Q:

How can exercises make lower back pain worse?

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Quick Answer

Certain exercises put undue stress on the spine and back muscles, causing additional aggravation and pain instead of relieving pain symptoms. Exercises that people dealing with back pain should avoid include high-impact aerobics, leg lifts, forward bends, sit-ups and overhead weight lifting.

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Full Answer

High-impact aerobic exercises involves fast stepping or bouncing on a hard surface, which negatively impacts the spine. Running and jumping must also be avoided. Low-impact aerobic exercises are safer and don't put much pressure on the back. Instead of jumping, dancing or running, individuals can switch to distance walking or swimming. Leg lifts require lying on one's back, which may seem benign, but the act of raising and lowering the leg can lead to back muscle strain.

Reverse curl-ups are the preferred low-impact leg exercise for back pain sufferers. While lying flat on the floor, arms are extended outwards, and knees are bent at a 90-degree angle and slowly brought in towards the chest. Leaning over to touch the toes during a forward bend places too much stress on spinal discs and ligaments. A great alternative is to do hamstring stretches with the aid of a towel, which is used to gently pull the leg upwards.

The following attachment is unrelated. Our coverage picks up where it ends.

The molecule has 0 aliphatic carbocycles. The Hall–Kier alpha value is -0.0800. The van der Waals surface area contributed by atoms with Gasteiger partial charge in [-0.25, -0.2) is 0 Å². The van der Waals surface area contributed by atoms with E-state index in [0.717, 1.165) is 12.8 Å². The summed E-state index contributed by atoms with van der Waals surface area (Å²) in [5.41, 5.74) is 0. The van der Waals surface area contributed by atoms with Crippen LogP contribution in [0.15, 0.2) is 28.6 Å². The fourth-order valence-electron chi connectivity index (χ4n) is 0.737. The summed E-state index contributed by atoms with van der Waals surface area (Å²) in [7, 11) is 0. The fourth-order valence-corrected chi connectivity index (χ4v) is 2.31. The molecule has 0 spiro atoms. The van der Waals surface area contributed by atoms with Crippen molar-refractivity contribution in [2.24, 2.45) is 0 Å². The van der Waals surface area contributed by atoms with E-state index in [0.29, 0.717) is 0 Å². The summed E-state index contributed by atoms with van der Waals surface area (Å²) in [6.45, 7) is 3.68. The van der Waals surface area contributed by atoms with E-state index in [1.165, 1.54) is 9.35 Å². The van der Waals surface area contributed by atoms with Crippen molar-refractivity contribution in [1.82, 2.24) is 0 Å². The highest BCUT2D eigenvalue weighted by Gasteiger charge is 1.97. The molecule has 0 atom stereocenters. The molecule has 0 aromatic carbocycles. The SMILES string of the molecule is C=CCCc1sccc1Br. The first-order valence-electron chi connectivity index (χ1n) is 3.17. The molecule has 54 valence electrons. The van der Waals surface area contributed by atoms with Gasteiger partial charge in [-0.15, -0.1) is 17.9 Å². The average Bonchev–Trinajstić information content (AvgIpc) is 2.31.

Sit-ups are a popular core exercise for tightening abdominal muscles; however, possible injury to the back is avoided by switching to pelvic tilts.

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